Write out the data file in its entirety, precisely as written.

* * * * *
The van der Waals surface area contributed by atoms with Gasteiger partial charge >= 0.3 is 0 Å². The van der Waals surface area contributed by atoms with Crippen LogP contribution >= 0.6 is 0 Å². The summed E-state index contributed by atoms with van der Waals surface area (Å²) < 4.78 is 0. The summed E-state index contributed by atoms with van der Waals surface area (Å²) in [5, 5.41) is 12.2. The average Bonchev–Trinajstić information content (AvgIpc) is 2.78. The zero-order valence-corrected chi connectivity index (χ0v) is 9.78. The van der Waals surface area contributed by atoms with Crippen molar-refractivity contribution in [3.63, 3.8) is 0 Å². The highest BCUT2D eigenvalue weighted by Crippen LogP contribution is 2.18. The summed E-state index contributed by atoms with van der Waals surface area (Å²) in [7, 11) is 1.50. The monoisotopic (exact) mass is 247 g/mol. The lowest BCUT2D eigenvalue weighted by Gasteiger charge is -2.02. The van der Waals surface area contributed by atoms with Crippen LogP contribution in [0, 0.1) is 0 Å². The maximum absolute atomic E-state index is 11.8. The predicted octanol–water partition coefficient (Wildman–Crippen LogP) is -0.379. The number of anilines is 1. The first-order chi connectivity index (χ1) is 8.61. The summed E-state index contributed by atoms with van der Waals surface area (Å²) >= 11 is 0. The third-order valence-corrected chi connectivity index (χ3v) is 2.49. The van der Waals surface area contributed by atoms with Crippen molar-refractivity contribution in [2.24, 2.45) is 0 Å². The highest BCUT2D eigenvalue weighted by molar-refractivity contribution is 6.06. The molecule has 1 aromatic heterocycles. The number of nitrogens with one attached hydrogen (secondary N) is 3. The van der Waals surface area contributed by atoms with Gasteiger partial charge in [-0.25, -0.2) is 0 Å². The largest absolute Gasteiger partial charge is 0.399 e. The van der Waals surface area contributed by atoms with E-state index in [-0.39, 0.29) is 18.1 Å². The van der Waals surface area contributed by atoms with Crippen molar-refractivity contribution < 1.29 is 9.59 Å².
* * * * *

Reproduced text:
The van der Waals surface area contributed by atoms with Gasteiger partial charge >= 0.3 is 0 Å². The van der Waals surface area contributed by atoms with Crippen LogP contribution >= 0.6 is 0 Å². The summed E-state index contributed by atoms with van der Waals surface area (Å²) < 4.78 is 0. The summed E-state index contributed by atoms with van der Waals surface area (Å²) in [5, 5.41) is 12.2. The average Bonchev–Trinajstić information content (AvgIpc) is 2.78. The zero-order valence-corrected chi connectivity index (χ0v) is 9.78. The van der Waals surface area contributed by atoms with Crippen molar-refractivity contribution in [3.63, 3.8) is 0 Å². The highest BCUT2D eigenvalue weighted by Crippen LogP contribution is 2.18. The summed E-state index contributed by atoms with van der Waals surface area (Å²) in [7, 11) is 1.50. The monoisotopic (exact) mass is 247 g/mol. The lowest BCUT2D eigenvalue weighted by Gasteiger charge is -2.02. The van der Waals surface area contributed by atoms with Crippen LogP contribution in [0, 0.1) is 0 Å². The maximum absolute atomic E-state index is 11.8. The predicted octanol–water partition coefficient (Wildman–Crippen LogP) is -0.379. The number of anilines is 1. The first-order chi connectivity index (χ1) is 8.61. The summed E-state index contributed by atoms with van der Waals surface area (Å²) >= 11 is 0. The third-order valence-corrected chi connectivity index (χ3v) is 2.49. The van der Waals surface area contributed by atoms with Crippen molar-refractivity contribution in [2.24, 2.45) is 0 Å². The highest BCUT2D eigenvalue weighted by molar-refractivity contribution is 6.06. The molecule has 1 aromatic heterocycles. The number of nitrogens with one attached hydrogen (secondary N) is 3. The van der Waals surface area contributed by atoms with Gasteiger partial charge in [-0.25, -0.2) is 0 Å². The largest absolute Gasteiger partial charge is 0.399 e. The van der Waals surface area contributed by atoms with E-state index in [-0.39, 0.29) is 18.1 Å². The van der Waals surface area contributed by atoms with Crippen molar-refractivity contribution < 1.29 is 9.59 Å².